Join us for a discussion on the changing landscape of electric storage in Minnesota— from what our grid needs to meet state goals, to adoption benefits and barriers for customers. While it’s still an evolving industry, many in the energy field are wondering where they fit into storage policies and what decisions to track. Connecting all these pieces, this forum will elaborate on relevant energy market changes, policy implications, and what’s next for electric storage in Minnesota. Participants will discuss the gap between the potential and current state of storage development. In addition, we will explore differing customer values, policy implications, and what barriers there are to storage development and market participation.
Why Electric Storage Matters
In a lot of ways, electric storage is a solution that’s still being tested, but a solution to what problems? There are some early adopters experimenting with electric storage, including distributors, utilities, and customers alike. However, many are still working to understand how to capture the multiple values of electric storage for their needs and the needs of their customers.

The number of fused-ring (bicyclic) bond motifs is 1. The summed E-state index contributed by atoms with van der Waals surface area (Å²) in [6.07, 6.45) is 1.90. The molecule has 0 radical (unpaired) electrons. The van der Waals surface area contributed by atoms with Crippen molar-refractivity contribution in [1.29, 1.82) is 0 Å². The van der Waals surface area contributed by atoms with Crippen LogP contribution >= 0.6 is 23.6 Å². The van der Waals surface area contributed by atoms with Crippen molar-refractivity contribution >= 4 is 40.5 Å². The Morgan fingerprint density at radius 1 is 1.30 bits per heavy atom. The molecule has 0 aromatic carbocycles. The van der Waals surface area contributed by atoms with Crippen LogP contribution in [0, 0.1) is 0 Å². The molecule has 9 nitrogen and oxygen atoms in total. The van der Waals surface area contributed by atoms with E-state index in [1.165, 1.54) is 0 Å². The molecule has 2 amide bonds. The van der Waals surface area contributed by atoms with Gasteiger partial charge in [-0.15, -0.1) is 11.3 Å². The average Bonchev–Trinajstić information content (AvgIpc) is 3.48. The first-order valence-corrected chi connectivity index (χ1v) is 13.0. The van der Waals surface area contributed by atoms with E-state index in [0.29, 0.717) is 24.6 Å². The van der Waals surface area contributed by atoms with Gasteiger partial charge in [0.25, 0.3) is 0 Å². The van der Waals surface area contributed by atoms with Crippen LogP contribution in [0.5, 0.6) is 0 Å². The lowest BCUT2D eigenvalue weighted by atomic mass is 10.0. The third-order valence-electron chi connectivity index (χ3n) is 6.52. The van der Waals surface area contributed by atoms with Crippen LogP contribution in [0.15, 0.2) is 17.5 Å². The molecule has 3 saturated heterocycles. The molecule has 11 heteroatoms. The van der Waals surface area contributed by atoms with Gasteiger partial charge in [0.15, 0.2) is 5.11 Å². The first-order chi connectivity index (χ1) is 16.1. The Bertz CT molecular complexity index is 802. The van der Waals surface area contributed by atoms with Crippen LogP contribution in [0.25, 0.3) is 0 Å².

Recent studies from the University of Minnesota Energy Transition Lab shine a light on the ways electric storage can help meet our state’s energy goals and make our grid smarter, more resilient, and accommodate more renewables. According to the Minnesota Department of Commerce, with some upgrades, Minnesota’s current power system could handle at least forty percent wind and solar energy without impacting reliability. The addition of electric storage would help our grid push past that number, which not only contributes to sustainability and decarbonization but also supports the growth of microgrids to build resiliency at a community level.